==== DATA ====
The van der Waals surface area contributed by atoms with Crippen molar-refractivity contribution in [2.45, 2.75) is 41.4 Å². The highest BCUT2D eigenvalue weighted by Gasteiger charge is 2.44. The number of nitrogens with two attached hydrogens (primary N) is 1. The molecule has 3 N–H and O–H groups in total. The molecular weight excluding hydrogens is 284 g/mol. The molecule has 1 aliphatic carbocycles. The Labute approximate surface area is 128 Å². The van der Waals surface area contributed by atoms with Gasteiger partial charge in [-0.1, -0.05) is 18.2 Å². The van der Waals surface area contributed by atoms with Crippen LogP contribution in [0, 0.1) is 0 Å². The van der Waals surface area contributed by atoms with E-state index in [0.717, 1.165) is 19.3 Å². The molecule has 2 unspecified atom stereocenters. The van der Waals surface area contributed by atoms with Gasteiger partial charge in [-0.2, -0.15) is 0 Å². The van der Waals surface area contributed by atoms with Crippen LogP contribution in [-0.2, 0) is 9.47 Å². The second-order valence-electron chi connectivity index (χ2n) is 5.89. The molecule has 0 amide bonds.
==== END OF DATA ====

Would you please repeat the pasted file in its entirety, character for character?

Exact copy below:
The van der Waals surface area contributed by atoms with Crippen molar-refractivity contribution in [2.45, 2.75) is 41.4 Å². The highest BCUT2D eigenvalue weighted by Gasteiger charge is 2.44. The number of nitrogens with two attached hydrogens (primary N) is 1. The molecule has 3 N–H and O–H groups in total. The molecular weight excluding hydrogens is 284 g/mol. The molecule has 1 aliphatic carbocycles. The Labute approximate surface area is 128 Å². The van der Waals surface area contributed by atoms with Gasteiger partial charge in [-0.1, -0.05) is 18.2 Å². The van der Waals surface area contributed by atoms with Crippen LogP contribution in [0, 0.1) is 0 Å². The van der Waals surface area contributed by atoms with E-state index in [0.717, 1.165) is 19.3 Å². The molecule has 2 unspecified atom stereocenters. The van der Waals surface area contributed by atoms with Gasteiger partial charge in [-0.2, -0.15) is 0 Å². The van der Waals surface area contributed by atoms with Crippen LogP contribution in [-0.2, 0) is 9.47 Å². The second-order valence-electron chi connectivity index (χ2n) is 5.89. The molecule has 0 amide bonds.